On February 19, 2021, California Assembly Member Buffy Wicks introduced Assembly Bill No. 1405 (the “Bill”), which initially sought to amend the Consumer Legal Remedies Act. The Bill was referred to the CA Assembly Committee on Banking & Financing (the “Committee”), which on March 25, 2021, amended the Bill to establish the Fair Debt Settlement Practices Act (the “Act”). The newly amended Bill is currently in the California State Assembly and has been re-referred to the Assembly Committee on Banking & Finance. The Bill still needs to be sent to the Assembly floor, where it will require a majority approval vote to be referred to a California Senate Committee for review (and possibly amended again). Once the CA Senate has reviewed the Bill, it will be sent to the floor for a vote, where if amended, it will return to the Assembly for concurrence, or if approved, will be sent to CA’s Governor to either sign into law or veto the Bill.
The Act would: (1) prohibit debt settlement (“DS”) providers from engaging in false, deceptive, or misleading acts or practices when providing DS services; (2) require a DS provider to provide consumers with certain disclosures along with an unsigned copy of the written contract between the DS provider and the consumer; (3) prescribe certain requirements within said contracts; (4) prohibit certain abusive or deceitful practices in connection with DS provider activities; and (4) create a civil cause of action for a consumer who suffers damages due to a DS provider failing to comply with the Act.
The Act defines “DS providers” as a person who, for compensation and on behalf of the consumer, provides services to assist a consumer with debt settlement services. The definition of “DS services” includes “offering to provide advice or offering to act or acting as an intermediary, including, but not limited to, offering debt negotiation, debt reduction, or debt relief services between a consumer and one or more of the consumer’s creditors, if the primary purpose of that advice or action is to obtain a settlement for less than the full amount of the debt,” or “advising, encouraging, assisting, or counseling a consumer to accumulate funds in an account for future payment of a reduced amount of debt to one or more of the consumer’s creditors.” Since DS services are broadly defined within the Act, both frontend and backend companies would likely be affected by this proposed legislation.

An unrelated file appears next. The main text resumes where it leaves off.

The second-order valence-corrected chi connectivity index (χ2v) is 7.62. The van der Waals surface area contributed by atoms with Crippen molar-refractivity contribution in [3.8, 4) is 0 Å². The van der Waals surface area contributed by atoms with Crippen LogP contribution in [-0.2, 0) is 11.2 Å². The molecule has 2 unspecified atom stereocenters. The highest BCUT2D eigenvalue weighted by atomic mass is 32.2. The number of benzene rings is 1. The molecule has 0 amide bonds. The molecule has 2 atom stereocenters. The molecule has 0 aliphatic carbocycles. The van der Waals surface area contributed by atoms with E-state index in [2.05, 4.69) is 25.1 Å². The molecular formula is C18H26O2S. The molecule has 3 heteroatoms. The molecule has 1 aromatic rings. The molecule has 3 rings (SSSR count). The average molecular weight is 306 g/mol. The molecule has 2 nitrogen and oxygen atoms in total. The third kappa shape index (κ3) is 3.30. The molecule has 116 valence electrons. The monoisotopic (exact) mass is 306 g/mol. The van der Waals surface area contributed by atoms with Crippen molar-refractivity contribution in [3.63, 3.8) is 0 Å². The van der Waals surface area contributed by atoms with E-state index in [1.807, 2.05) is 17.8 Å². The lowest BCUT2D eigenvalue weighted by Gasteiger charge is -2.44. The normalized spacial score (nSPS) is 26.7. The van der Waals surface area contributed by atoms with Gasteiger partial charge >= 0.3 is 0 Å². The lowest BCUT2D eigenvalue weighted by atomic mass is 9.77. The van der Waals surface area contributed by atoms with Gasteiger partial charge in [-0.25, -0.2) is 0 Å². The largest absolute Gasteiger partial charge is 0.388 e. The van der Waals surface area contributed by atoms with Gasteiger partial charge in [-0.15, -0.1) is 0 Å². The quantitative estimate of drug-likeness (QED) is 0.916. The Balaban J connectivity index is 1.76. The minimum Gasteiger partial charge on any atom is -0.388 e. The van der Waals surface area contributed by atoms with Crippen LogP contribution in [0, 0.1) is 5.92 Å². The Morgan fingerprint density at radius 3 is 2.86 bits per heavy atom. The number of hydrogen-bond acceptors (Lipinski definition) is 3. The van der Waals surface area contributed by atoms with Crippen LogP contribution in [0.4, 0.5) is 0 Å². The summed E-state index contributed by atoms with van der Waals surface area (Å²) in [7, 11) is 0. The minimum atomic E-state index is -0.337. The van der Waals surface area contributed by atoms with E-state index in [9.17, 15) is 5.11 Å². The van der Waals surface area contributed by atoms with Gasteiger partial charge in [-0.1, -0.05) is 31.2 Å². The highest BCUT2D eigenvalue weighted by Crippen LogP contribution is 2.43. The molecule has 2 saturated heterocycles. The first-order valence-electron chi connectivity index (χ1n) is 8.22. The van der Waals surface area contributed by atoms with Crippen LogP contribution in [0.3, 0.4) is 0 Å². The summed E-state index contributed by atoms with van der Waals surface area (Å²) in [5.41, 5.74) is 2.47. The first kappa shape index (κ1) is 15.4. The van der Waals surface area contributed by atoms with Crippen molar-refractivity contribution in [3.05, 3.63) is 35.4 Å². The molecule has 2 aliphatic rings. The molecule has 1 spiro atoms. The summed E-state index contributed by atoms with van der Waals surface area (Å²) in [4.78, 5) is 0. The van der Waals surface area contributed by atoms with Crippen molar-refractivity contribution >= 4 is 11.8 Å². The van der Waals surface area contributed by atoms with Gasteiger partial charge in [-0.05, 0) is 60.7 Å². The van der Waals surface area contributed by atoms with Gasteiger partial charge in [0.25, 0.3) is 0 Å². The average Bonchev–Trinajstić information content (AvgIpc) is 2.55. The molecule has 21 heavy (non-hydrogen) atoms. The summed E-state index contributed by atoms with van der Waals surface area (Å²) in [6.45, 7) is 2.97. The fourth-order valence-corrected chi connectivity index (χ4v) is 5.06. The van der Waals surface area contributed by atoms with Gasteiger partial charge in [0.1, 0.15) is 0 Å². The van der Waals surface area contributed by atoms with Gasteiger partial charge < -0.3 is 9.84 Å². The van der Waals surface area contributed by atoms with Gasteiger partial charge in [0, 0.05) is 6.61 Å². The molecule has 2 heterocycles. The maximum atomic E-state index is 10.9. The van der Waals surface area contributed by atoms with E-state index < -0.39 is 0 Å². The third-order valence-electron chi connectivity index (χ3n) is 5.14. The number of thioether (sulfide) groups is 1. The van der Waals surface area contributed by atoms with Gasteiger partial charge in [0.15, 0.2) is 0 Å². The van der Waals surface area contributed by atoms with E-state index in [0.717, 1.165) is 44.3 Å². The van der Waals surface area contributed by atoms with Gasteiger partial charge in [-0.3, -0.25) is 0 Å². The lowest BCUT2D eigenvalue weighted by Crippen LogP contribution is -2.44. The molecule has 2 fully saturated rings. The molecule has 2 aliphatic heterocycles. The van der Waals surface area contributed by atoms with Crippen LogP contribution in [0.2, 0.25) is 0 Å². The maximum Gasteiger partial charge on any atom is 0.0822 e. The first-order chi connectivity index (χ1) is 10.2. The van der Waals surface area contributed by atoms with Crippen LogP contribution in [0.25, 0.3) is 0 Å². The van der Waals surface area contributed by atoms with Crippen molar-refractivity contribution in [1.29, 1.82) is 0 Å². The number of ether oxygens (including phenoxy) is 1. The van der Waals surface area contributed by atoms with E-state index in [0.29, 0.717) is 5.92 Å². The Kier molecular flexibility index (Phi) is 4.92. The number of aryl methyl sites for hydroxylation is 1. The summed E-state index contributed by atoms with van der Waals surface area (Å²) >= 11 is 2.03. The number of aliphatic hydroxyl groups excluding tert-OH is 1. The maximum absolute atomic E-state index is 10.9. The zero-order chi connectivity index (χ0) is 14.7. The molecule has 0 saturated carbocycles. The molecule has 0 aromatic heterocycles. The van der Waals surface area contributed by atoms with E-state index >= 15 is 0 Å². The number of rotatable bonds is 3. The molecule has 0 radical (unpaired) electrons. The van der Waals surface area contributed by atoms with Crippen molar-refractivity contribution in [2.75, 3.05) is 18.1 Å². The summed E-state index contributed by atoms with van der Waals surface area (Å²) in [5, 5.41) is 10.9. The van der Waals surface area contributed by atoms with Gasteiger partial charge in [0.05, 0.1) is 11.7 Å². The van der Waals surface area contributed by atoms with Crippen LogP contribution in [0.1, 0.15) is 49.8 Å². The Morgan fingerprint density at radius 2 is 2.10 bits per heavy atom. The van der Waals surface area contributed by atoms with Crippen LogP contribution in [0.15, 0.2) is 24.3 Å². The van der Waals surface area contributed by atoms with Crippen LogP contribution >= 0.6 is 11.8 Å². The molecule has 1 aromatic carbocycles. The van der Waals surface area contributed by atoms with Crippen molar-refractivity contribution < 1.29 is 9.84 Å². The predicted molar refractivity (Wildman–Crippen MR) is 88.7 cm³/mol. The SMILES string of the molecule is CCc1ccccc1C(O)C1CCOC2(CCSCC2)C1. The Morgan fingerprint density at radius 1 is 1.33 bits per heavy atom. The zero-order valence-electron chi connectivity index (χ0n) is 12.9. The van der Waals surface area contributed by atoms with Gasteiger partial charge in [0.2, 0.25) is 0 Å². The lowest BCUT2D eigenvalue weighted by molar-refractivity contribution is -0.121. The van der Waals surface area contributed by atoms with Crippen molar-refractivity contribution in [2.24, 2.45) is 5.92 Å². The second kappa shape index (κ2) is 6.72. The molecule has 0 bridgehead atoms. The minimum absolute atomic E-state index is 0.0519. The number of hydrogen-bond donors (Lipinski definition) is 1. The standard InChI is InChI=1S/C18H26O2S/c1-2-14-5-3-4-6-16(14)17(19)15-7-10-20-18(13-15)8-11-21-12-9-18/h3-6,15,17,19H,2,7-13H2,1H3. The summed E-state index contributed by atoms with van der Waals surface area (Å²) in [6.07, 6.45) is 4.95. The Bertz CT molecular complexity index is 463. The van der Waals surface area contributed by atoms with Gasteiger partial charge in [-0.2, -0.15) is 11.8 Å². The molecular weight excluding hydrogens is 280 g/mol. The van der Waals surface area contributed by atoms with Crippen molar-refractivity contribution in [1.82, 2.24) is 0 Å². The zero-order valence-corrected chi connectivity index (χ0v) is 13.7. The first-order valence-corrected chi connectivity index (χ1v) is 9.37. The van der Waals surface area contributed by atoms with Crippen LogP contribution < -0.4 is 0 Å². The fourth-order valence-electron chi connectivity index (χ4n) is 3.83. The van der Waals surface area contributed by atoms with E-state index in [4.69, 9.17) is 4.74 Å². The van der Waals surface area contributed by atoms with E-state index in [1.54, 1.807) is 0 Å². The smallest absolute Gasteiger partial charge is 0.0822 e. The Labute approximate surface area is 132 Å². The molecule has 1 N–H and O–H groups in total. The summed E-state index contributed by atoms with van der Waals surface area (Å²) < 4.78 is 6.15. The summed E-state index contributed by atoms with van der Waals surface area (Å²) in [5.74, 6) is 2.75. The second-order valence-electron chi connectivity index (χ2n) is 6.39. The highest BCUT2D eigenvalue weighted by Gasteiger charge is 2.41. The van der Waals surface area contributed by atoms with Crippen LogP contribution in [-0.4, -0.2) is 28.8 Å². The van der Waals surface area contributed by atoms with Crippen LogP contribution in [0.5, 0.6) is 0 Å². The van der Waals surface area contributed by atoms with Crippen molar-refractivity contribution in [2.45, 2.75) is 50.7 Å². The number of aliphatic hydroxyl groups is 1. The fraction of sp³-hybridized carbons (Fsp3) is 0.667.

At the high-level, this Act would essentially prohibit frontend DS companies from operating in the state of California as it would make it an abusive or deceitful act for a DS provider to offer, pay, or give any compensation to any person for referring any prospective consumer to the DS provider. Furthermore, the Act makes it an abusive or deceitful act for a DS provider to offer lending or credit services. While the Act does also contemplate fee caps by making certain charges abusive or deceitful, these caps are only imposed when the DS provider is distributing the consumer’s payments, which is prohibited according to federal law. As such, these fee caps would likely not apply.
The civil cause of action shall include a civil penalty of not more than $5,000, compensatory damages, reasonable attorney’s fees and costs, and injunctive relief. There would be a 4-year statute of limitations commencing from the last payment by or on behalf of the consumer pursuant to the contract or the date on which the consumer discovered or reasonably should have discovered the facts giving rise to the consumer’s claim.
While there is an attorney exemption, the Act contemplates attorney models for DS services. Attorneys may not charge for services regulated by the Act, any charges by an attorney must be incidental to representation for a debt collection matter or a purpose other than the settlement of consumer debt, and the fees and disbursements may not be charges or costs shared, directly or indirectly, with a DS provider.
If you would like to read the entire text of the proposed legislation, please click on the following link: https://leginfo.legislature.ca.gov/faces/billTextClient.xhtml?bill_id=202120220AB1405.